Meltdown 101: Bad retail sales could've been worse

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PHOENIX -- Desperate for dollars because of the recession, the nation's merchants have been practically throwing themselves - and their offers of discounts - at penny-pinching shoppers.

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But check out monthly sales figures released Thursday and something seems strange. Yes, sales were down in January, but not by a huge amount - they only slipped 1.6 percent, according to the International Council of Shopping Centers-Goldman Sachs tally.

"It's not pretty. It's definitely not good," said Morningstar analyst Kim Picciola. "But it could have been worse."

The results documented the fourth consecutive month of declines recorded by the index. But the figure still managed to top estimates from investors, who had expected sales to fall as much as 3 percent.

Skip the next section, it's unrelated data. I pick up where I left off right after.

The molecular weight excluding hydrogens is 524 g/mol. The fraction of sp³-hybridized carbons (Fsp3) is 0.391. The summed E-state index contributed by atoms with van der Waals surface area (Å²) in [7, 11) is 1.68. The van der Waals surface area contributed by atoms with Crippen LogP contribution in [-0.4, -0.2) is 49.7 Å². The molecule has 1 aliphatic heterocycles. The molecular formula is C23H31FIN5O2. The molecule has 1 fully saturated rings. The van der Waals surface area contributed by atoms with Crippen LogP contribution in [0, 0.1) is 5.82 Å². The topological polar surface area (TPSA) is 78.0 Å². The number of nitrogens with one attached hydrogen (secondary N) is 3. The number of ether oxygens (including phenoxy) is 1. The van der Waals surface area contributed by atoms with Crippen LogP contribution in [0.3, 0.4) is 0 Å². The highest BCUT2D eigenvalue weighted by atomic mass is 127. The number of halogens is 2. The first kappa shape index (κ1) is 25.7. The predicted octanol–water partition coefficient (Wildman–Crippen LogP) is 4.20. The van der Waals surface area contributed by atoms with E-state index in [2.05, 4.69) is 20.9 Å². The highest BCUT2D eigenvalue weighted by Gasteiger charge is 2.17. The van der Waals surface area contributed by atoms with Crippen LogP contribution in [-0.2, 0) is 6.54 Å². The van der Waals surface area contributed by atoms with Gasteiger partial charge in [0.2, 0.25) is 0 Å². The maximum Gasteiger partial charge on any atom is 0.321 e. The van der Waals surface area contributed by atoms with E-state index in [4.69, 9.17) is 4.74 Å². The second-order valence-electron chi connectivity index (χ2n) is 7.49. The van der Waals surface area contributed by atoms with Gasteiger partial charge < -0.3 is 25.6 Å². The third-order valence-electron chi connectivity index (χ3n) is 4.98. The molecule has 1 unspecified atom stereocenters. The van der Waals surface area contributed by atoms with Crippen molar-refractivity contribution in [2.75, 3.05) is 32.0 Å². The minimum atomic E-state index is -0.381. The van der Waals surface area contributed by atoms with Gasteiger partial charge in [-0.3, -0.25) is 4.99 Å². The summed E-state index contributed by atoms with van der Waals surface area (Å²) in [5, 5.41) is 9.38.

So if the recession's so bad - and everyone's supposedly so hesitant to spend money - shouldn't the results be worse?

Here are some questions and answers about the retail sales report.

Q: What figures were released Thursday?

A: Dozens of retailers - from American Eagle to Wal-Mart - released monthly sales and same-stores sales figures. The data give investors and analysts an important glimpse at where consumers are spending and where they aren't, and how sales compare to the same month last year.

Q: What are same-store sales?

A: Same-store sales, also called comparable sales, are a standard and important retail industry metric. The figure measures sales at locations open at least a year and is used to measure growth at existing stores.

Q: What did they show?